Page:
My dear friend Stacy used to make fun of me for only liking Asian food. My first year in the US, she took me out to a Middle Eastern place & a TexMex place when I visited her in Houston. The classic Greek/Middle Eastern stuffed grape leaves were a bit too vinegary for me, and I don’t even know what the Tex-Mex dish was because everything was buried under melted cheese. Let’s just say my forray into exotic food wasn’t successful.
I don’t think it was Stacy’s fault, though. She has good taste, so maybe those restaurants were just…not right for me, or something. Also, if you eat something you didn’t grow up with, it definitely takes some getting used to. I still remember feeling nauseous after eating raw fish for the first time (and now I just cut off pieces of a sushi-grade salmon steak and eat it like it’s candy). I also remember eating only rice and nan the first time our VSA group went to an Indian restaurant, as I ordered a lamb dish and could not stomach it because of the gaminess (and look at me now, a kitchen full of lentils, fennel seeds, mustard seeds…all thanks to a year of living with an Indian landlord). Taste is a mysterious thing, but it can change, if you’re open-minded enough 🙂 I still think the Tex-Mex dish back then was horrid (relax with the cheese, please), but I looooooove this little tacqueria right next door to our apartment. The trick is to try it twice – if your friend takes you to, say, a Morocan place next time, demand that you guys come back, even if you can’t swallow anything the first time (that’s my plan too – D’s friend made a chocolate Morocan chicken dish (Chicken Mole) and um, all I can say is…it was interesting. Need to try Morocan again!).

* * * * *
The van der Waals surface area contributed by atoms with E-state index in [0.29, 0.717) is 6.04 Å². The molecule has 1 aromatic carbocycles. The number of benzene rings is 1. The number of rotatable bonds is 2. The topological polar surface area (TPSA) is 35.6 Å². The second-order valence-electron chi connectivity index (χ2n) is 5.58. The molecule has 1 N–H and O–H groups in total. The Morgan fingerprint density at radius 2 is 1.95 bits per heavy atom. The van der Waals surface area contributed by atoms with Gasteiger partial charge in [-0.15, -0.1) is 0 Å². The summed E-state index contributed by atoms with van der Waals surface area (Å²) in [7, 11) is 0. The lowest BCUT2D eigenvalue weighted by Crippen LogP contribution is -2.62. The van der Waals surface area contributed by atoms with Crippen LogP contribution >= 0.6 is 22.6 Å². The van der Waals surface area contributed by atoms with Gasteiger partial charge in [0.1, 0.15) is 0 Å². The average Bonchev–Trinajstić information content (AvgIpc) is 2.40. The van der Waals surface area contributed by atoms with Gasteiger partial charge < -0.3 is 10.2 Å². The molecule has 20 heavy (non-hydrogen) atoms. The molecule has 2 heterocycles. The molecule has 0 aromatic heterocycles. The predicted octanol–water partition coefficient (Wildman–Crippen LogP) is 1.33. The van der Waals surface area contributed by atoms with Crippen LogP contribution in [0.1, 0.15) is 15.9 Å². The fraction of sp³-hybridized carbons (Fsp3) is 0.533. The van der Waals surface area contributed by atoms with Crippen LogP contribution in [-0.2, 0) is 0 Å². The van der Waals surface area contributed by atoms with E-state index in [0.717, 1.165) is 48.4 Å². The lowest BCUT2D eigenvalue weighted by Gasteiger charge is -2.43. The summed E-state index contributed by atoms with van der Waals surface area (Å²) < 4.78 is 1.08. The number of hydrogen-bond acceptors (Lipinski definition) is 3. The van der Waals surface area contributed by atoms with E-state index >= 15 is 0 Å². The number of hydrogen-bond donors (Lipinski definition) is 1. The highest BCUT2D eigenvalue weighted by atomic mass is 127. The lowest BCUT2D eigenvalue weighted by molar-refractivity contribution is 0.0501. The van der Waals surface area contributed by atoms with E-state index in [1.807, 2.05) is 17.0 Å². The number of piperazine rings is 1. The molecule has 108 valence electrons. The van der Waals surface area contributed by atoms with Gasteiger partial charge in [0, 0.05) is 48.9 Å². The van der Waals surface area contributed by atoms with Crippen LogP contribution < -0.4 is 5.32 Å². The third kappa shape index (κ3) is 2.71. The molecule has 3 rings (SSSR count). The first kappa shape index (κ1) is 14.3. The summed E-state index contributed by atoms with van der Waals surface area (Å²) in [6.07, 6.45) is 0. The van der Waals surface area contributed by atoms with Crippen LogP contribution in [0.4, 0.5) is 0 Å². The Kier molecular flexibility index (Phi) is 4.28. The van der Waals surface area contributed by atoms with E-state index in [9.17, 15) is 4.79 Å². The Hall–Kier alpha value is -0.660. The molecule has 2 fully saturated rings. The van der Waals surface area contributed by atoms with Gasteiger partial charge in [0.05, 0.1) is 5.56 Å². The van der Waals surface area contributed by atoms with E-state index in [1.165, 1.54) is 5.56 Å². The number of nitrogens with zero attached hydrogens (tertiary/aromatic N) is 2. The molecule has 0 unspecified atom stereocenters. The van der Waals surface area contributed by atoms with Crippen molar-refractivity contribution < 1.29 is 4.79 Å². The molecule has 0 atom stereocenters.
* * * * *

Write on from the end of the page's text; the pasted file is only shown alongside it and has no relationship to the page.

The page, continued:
Ok, enough ranting. Here’s a dish I made using all these foreign ingredients and spices, not really according to any recipe but from what I’ve watched my landlord do with her spices and food. Wish we had curry leaf, but the fenugreek seeds were the perfect substistute. I LOVE the smell of fenugreek. Other than that, this was the perfect vegetarian main dish or side/salad dish. I did mix this later with sauted potato leaf that we got from the Korean market. Was delicious!
a pinch of black mustard seeds
a pinch of corriander seeds
a pinch of fenugreek seeds
a pinch of cumin seeds
A cup of fava beans
A cup of chickpeas
Half an onion
Salt to taste
Step 1: depending on how you like your chickpeas, you can soak it for a whole day in water then boil it in water for about 30-40 minutes (until tender/texture that you like). I didn’t have time, and also don’t mind it crunchy, so I soaked it for about an hour and boil it for another hour.
Step 2: while chickpeas are cooking: coarsely grind all your spices together. Heat vegetable oil in a skillet/frying pan until it boils (if you stick a chopstick in and there’s bubbles around it), and toast the spices in the very hot oil. be careful, the mustard seeds might pop out!
Step 3: Coarsely chop/slice the onion and saute it with the spices and the fava beans. Throw in the chickpeas when they’re ready. Season with salt and pepper, to taste.
*Note: I used a cast-iron pan so the fava beans and the chickpeas came out nicely “roased” (in a pan instead of in the oven). You can also roast the fava beans and chickpeas together in the oven and toss it together with the spices.